After the jubilation comes the complications. This week’s Supreme Court decision granting equal rights to same-sex married couples is a landmark for gay and civil rights. It also raises complicated practical questions — many of which President Barack Obama could, with the stroke of a pen, sweep away.
By law, the federal government now must treat same-sex couples the same way as heterosexual ones when it comes to health care, retirement, inheritance, family leave and dozens of other benefits. Nonworking spouses in same-sex marriages will be eligible for Medicare benefits, for example. Many same-gender spouses will be able to take up to 12 months of unpaid leave to care for a sick husband or wife under the Family & Medical Leave Act. They will no longer have to pay taxes to add a nonworking spouse to an employer-provided health plan.
In practice, though, it’s not so simple. Since the court’s decision specifically applies only to “lawful marriages,” it isn’t clear if same-sex couples can claim any of these benefits if they live in one of the 38 states that don’t legally recognize their marriage. The questions, to borrow a phrase from Justice Anthony Kennedy’s majority opinion, range from the mundane to the profound.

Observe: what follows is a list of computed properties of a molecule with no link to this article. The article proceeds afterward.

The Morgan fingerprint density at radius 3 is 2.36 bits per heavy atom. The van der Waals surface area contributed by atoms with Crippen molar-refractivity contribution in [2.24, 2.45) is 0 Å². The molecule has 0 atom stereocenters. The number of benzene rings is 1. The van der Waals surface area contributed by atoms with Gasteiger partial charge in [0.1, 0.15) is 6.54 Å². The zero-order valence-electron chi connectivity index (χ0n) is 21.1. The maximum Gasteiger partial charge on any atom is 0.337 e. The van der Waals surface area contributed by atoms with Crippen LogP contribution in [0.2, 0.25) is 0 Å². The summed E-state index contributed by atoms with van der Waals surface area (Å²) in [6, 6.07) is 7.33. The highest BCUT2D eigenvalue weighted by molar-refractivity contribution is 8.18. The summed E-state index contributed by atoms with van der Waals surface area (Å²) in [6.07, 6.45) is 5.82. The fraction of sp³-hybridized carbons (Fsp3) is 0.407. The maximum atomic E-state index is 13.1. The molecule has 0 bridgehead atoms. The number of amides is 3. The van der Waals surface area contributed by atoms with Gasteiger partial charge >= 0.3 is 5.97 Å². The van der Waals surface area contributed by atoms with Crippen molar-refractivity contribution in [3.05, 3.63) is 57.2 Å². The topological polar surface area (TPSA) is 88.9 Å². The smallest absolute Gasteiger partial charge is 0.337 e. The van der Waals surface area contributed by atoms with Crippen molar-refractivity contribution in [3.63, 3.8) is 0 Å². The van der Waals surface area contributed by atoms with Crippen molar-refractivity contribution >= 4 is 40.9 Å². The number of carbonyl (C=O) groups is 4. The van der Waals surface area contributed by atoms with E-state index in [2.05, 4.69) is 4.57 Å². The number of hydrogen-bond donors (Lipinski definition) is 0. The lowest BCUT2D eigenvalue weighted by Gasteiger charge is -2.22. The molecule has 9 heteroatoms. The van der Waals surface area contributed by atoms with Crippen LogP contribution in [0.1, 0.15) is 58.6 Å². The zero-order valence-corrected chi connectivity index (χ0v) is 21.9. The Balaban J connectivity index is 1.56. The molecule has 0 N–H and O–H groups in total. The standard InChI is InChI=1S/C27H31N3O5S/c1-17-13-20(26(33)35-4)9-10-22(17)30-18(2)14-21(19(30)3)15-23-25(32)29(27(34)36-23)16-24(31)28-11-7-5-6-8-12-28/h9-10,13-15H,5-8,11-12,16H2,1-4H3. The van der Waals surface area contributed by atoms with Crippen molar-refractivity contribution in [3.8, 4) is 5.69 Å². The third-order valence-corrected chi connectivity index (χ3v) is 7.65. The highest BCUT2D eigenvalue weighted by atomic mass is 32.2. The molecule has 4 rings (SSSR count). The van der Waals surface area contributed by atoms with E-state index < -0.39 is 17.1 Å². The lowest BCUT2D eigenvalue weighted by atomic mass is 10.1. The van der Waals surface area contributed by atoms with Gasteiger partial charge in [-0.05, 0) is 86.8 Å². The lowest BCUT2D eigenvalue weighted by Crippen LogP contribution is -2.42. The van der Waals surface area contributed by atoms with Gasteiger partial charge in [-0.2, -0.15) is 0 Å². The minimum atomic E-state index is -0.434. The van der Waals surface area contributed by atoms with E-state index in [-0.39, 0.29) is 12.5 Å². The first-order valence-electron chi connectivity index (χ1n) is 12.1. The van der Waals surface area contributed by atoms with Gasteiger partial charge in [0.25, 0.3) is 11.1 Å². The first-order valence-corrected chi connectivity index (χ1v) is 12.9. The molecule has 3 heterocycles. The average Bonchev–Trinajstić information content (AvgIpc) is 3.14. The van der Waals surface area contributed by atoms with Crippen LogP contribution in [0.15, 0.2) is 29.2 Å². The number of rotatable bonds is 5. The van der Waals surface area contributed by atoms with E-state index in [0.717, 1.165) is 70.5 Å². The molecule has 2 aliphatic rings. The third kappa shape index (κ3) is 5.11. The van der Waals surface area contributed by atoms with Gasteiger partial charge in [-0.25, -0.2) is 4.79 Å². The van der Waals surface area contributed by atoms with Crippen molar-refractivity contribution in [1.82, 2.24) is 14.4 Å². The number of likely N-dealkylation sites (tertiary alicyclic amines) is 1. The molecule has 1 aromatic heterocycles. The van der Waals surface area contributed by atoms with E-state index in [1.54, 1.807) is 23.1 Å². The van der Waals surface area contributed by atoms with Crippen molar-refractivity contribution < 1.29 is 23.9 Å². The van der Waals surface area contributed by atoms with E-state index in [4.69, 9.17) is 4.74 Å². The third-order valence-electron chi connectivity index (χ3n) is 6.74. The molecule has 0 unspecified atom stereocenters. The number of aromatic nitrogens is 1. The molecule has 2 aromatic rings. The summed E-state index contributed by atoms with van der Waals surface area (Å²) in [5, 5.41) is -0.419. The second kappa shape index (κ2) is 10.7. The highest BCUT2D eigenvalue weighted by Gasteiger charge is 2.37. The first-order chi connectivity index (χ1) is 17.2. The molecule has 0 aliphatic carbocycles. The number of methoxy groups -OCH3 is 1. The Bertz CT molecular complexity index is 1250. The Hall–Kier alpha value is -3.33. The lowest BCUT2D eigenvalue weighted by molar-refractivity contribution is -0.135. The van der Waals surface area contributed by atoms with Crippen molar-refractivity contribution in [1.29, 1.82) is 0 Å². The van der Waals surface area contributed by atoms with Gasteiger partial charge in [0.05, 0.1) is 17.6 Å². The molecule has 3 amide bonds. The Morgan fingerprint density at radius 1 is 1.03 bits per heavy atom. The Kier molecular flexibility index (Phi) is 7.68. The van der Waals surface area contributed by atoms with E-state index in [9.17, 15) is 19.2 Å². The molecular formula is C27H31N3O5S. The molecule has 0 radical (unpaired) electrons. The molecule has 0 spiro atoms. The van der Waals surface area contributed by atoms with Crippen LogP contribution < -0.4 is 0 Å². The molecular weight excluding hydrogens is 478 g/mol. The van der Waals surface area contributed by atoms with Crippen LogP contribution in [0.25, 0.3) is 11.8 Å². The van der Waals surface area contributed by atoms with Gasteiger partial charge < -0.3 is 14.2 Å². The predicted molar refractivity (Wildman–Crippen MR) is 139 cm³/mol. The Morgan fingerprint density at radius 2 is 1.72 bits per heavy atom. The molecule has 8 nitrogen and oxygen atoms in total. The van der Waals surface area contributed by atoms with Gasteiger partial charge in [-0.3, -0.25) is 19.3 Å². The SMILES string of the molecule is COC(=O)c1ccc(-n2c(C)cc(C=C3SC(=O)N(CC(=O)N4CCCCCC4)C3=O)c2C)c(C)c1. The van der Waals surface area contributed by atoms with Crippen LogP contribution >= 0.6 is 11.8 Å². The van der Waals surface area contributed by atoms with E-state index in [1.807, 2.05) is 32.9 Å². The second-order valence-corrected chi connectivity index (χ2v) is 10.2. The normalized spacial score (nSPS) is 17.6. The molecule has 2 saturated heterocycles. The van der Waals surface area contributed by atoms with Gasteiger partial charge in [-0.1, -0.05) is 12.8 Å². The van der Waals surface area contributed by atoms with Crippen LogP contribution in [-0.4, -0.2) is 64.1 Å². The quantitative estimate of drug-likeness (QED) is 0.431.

Obama is asking for a “little patience” from the tens of thousands of gay couples trying to figure out how they may be affected legally and financially. Careful consideration is important, especially with opponents of same-sex marriage already warning that they will sue if federal policies impose de facto same-sex marriage in states where voters have opposed it.
Obama has the power to cut through a lot of the legal underbrush. He already appears to be wrestling with the biggest issue of all: whether to grant benefits to married couples who live in states where same-sex marriage isn’t allowed. “It’s my personal belief,” Obama said, “if you’re married in Massachusetts and move someplace else, you’re still married.” He cautioned that he was speaking as the president and not as a lawyer, meaning that his counselors may have a different opinion.
They should take their cue from the Department of Defense, of all places. The Pentagon defines marriage based on “the place of celebration,” and not the place of residence. On the day of the court decision, Secretary of Defense Chuck Hagel said the department would as soon as possible extend benefits, including military health care and on-base housing, to military spouses in same-sex marriages.
An executive order from the president could instruct federal agencies — including the IRS, which defines marriage based on where couples live, not where they were married — to follow the Pentagon’s lead.
The 2010 Census shows there are more than 130,000 same-sex married couples in the U.S., with about two-thirds of them living in the 12 states (plus the District of Columbia) where their marriages are legally recognized.
With the court’s momentous decisions this week, it’s natural to expect that number to jump. After waiting this long for the right to be treated equally, same-sex couples shouldn’t face a lengthy legal limbo before they can reap the benefits.